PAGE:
Staying productive at work all day when you have ADHD can suck up a lot of your mental energy, so it’s completely reasonable if you just want to kick up your feet and unwind with your favorite reality show (we won’t judge). Evenings can be jam-packed with must-dos (food shopping, cooking dinner, overseeing kids’ homework, and getting through chores) and nice-to-dos (working out, seeing friends, making quality time for your partner and family). Many nights, it’s hard for anyone to get through an overly scheduled nightly routine, let alone for those with ADHD who can struggle with focusing and organization.
But incorporating a few new habits into your evening routine will help you stay on track and help make tomorrow’s to-dos even easier. For a smoother evening with ADHD, follow these tips by psychiatrist Susan Samuels, MD, of New York Presbyterian and Weill Cornell Medicine.
Hit the gym after work. Before going home, squeeze in 20 to 30 minutes of exercise, and you’ll likely be rewarded with a boost in energy and focus for the rest of the night. No time for a gym session? Try to get at least some physical activity by playing in the yard with your kids or walking your dog.
Meal prep for the week on Sunday. Or Saturday. Or whatever day works best. The idea is to make bulk batches of food and organize them in convenient containers for the week. The fewer on-the-fly decisions you have to make about what to cook or eat for dinner on hectic weeknights, the smoother things will be.
Create a “launching pad” by the front door. Keep all your essentials here: keys, wallet, cell phone, bag, headphones, and so on. As soon as you walk home (after sweating at the gym, of course), everything goes on the launching pad. In the morning, you’ll have everything ready to go. No more hunting around for essentials when you’re already running 10 minutes late.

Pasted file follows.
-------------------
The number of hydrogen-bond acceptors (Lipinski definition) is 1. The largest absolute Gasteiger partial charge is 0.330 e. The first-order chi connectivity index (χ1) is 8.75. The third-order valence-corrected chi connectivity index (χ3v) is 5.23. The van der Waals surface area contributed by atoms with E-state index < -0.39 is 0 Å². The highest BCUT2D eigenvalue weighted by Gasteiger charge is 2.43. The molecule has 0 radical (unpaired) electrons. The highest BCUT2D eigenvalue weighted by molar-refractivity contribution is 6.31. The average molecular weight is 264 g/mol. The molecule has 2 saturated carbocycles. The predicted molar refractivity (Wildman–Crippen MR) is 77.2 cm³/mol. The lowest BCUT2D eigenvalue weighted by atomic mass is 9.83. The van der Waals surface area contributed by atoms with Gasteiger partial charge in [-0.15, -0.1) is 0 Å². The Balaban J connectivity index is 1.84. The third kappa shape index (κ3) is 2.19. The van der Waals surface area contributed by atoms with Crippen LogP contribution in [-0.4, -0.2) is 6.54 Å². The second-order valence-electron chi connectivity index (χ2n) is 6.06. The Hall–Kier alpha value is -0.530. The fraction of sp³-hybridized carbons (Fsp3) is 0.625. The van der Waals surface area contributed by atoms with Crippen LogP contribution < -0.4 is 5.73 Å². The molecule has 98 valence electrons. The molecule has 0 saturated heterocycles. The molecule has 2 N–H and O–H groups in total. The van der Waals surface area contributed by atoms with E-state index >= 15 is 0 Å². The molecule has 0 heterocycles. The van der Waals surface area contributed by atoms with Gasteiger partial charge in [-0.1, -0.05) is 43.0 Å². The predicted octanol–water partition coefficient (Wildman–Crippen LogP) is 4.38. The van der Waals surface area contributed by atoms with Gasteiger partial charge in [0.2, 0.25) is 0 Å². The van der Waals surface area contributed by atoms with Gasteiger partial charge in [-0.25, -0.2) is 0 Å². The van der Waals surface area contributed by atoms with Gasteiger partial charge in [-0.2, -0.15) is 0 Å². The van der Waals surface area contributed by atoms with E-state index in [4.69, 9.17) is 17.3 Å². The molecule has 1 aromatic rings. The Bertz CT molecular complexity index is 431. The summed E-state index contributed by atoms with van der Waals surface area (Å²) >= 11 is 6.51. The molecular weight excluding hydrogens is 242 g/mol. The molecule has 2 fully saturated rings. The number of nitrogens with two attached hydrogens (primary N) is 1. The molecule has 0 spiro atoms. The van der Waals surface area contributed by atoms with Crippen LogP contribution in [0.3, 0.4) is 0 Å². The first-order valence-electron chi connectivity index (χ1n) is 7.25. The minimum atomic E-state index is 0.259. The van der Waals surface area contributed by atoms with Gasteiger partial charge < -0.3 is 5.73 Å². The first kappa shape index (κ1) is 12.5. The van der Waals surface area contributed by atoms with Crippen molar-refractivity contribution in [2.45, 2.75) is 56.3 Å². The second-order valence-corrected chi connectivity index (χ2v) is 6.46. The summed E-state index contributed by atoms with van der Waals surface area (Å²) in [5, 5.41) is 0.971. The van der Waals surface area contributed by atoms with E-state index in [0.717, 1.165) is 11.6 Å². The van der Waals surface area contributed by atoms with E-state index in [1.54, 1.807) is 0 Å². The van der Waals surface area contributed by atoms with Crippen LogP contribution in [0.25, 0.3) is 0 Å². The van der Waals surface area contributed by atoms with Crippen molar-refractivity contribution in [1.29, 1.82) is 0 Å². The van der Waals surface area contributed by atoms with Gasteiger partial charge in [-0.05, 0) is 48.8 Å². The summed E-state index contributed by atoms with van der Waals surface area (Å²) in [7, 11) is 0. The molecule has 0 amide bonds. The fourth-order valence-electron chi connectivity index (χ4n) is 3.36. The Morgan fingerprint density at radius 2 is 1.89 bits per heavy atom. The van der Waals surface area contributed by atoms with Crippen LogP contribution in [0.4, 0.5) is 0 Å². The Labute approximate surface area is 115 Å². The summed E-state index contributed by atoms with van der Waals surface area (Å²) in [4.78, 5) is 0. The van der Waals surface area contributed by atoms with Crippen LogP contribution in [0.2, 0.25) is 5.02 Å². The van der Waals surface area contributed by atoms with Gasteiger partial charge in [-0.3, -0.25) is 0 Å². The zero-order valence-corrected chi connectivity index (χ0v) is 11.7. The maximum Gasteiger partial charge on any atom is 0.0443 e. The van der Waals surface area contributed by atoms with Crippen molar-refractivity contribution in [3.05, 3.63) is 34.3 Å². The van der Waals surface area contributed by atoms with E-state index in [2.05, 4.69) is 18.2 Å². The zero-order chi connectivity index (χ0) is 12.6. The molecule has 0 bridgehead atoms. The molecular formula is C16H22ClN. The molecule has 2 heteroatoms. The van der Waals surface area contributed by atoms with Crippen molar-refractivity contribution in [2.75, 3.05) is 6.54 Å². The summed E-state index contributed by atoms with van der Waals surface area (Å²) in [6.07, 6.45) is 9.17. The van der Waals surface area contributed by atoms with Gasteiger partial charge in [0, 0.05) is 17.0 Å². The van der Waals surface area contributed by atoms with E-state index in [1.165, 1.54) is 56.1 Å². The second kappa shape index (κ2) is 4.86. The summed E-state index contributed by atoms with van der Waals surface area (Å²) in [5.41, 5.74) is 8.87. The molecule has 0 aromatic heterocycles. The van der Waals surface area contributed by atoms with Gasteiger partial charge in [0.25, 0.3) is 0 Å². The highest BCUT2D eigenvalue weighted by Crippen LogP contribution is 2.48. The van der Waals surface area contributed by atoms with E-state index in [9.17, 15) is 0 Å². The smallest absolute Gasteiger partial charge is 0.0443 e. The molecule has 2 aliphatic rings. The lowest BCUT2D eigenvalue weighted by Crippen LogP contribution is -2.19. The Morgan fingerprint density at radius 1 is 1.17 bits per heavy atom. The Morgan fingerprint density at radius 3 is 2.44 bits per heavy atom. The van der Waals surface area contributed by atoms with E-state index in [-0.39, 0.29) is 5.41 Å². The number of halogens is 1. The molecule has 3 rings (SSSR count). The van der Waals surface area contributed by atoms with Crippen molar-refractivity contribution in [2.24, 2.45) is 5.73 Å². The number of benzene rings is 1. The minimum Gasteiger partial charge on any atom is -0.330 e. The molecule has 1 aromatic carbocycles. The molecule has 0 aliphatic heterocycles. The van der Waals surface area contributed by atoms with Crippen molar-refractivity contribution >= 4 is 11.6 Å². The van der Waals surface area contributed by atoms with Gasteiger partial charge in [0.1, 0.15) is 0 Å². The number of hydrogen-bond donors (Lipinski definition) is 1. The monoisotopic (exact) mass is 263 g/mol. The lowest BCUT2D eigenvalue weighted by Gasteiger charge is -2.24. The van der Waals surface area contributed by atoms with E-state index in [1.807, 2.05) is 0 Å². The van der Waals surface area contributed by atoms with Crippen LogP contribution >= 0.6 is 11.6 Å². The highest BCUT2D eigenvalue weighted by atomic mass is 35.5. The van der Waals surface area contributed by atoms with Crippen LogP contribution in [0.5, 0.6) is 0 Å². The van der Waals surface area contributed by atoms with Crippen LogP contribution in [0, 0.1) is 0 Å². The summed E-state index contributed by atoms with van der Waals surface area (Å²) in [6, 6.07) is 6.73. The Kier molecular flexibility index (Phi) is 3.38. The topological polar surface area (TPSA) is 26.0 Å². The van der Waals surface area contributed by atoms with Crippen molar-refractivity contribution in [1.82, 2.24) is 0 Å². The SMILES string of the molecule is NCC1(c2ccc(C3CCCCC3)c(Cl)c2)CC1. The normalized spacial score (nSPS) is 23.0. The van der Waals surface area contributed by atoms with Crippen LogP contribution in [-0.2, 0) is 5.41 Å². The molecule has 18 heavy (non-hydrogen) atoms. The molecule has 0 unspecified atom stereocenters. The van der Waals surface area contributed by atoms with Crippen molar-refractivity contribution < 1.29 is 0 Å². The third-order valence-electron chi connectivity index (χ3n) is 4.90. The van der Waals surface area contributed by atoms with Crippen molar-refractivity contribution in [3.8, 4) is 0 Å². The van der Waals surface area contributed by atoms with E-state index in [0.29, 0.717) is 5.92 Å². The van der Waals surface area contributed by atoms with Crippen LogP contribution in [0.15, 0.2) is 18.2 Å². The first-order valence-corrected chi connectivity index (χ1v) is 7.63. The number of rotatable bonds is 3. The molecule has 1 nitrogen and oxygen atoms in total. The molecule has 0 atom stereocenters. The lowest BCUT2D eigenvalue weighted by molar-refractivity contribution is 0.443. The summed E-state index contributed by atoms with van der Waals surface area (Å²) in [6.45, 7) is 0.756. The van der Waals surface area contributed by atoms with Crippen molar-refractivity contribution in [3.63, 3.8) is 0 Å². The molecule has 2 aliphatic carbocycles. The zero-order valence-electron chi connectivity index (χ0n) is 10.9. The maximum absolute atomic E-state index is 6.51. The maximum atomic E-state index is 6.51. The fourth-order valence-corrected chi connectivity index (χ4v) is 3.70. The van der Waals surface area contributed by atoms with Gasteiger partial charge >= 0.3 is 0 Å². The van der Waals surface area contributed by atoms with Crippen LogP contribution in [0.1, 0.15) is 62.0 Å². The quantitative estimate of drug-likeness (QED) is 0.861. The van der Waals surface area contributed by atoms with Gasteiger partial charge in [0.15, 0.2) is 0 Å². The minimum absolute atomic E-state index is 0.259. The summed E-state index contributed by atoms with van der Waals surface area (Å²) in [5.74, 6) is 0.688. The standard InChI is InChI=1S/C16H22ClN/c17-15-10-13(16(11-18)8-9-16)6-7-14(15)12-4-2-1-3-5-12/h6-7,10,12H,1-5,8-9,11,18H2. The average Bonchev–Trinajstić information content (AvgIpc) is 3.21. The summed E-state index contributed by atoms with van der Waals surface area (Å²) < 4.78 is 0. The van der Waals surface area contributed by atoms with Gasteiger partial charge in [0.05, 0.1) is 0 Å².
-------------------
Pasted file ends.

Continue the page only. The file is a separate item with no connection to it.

Get organized for the next morning. Pick out your outfit, pack your work bag, and prep tomorrow’s lunch. Here are more tips on having a stress-free morning with ADHD.
Sort and discard mail immediately. Open the mail right over the garbage to get rid of junk mail before it ends up cluttering the kitchen counter. Clutter is a nuisance for everyone, but it can be especially problematic for people with ADHD. For mail you plan to keep, sort it into file folders or bins. For example, have a folder for mail that needs immediate action (like the gas bill, ugh).
Delegate. You don’t have to do everything yourself. Divide up tasks among family or household members. If it’s in your budget, you could also splurge on meal delivery, weekly cleaning, or laundry delivery services.
Follow a strict bedtime and set an alarm for an hour beforehand. “This serves as an external cue to start winding down and avoiding activities that may keep you alert,” says Dr. Samuels. In other words, when that alarm goes off, it’s best to turn off Netflix and avoid starting another episode.